Dojoji furthermore resembles some bands on the Cherry Red label like Rip, Rig and Panic or Medium Medium, but it's mainly fueled by the 80's New York styles in-between like James Chance's funky no-wave sounds and many of the boogie and 'break' records from old-school hip-hop. Actually Dojoji were quite unique in Holland and I like this cassette a lot due to the use of the synthesizer additions and the percussion elements. Nice stretched out tracks full of life one just has to dance to! It once again shows how Rotterdam was always the most New York oriented city of The Netherlands.

A good remedy for your winter depression!

Get it HERE

Monday 4 February 2019

Various Artists - The Value Of Quality - A Concise History Of West-European Folk-Art -1982- (Tape, Aerosol P&P), Belgium

The Value Of Quality is a nice early 80's DIY compilation with mostly Belgian acts that was released on the Aerosol P&P label that was run by Guy de Bièvre who was also the person behind the home-taping act One Hundred Poems From The Japanese.

Like with most Belgian tape compilations this one too has many contributions by Insane Music For Insane People protagonist Alain Neffe. On the cassette we find different minimal synth tracks by his projects Bene Gesserit, Pseudo Code, Cortex and Human Flesh. His projects have seen many reissues on a variety of labels these last years. In the past his musical output on cassettes were probably Belgium's most wide-spread home-taping sounds. I am not sure whether the tracks on here also appeared on own releases, because there is simply too much material for me to verify.

Then present on this compilation is Flemish singer and artist Claude Perwez aka Kloot Per W. Also there is an industrial noise track contributed by Angst which was a project by Flemish writer, poet and musician Erik Vloeberghs. He also had projects such as The Firing-Squad, Kwajongens In Bloei and The Parts. He was closely related to the Antwerp based industrial and interdisciplinary art group Club Moral.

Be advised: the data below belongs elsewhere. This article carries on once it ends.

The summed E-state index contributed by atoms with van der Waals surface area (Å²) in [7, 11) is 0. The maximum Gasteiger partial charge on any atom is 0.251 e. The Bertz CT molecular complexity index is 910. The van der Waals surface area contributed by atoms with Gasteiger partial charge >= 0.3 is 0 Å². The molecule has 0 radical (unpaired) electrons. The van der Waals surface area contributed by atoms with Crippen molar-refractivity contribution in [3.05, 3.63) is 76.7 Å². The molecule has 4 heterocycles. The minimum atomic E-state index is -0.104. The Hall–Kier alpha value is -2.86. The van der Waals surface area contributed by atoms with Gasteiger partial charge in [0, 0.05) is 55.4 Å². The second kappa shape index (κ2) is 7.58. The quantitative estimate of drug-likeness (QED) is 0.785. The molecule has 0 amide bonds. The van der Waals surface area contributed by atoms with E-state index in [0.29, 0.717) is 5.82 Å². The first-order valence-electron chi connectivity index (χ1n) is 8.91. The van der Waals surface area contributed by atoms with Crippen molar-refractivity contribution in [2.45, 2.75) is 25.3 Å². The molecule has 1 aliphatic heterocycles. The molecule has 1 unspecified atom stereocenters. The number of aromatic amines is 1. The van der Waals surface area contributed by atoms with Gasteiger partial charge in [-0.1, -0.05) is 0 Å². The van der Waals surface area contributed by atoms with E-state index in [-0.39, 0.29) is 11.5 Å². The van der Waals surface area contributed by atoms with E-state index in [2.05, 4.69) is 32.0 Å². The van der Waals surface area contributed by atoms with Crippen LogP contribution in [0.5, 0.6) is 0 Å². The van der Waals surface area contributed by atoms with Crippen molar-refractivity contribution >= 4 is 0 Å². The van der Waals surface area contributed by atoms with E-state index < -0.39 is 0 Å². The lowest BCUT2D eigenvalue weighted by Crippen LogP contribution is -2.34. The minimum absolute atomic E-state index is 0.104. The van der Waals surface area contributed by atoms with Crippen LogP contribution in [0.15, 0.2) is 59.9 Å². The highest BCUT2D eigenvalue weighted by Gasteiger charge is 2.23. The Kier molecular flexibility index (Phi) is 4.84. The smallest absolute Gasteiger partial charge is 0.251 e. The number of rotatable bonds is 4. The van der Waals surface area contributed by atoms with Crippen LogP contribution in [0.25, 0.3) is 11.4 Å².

Furthermore present here are British home-taper Jack Marlow (possibly based in Germany back then) and the legendary French minimal-synth and artist collective La Fondation from Paris that consisted of many amazing music acts like Nini Raviolette, Hugo Weris and Lefdup & Lefdup.

Speaking about A Concise History Of West-European Folk-Art the only non-European contribution on here (I think) is the Canadian punk band Zyklon B, although it might be a Belgian punk band with the same name. The rest of the contributions are undoubtedly Belgian and unknown and perhaps own projects of Guy de Bièvre.

In any case this is another nicely varied cassette relic of the Belgian industrial, minimal synth and home-taping scene! The Value of Quality of the cassette recording is fluctuating from white noise backgrounds to cleaner production, but hey it's quality stuff in the end that has a value.

Get it HERE

Update: I see that this was uploaded a long time ago to the No Longer Forgotten Music Blog. Escaped my attention. Anyway worth it to give this some more attention and it was fun digitizing this. More stuff to come soon!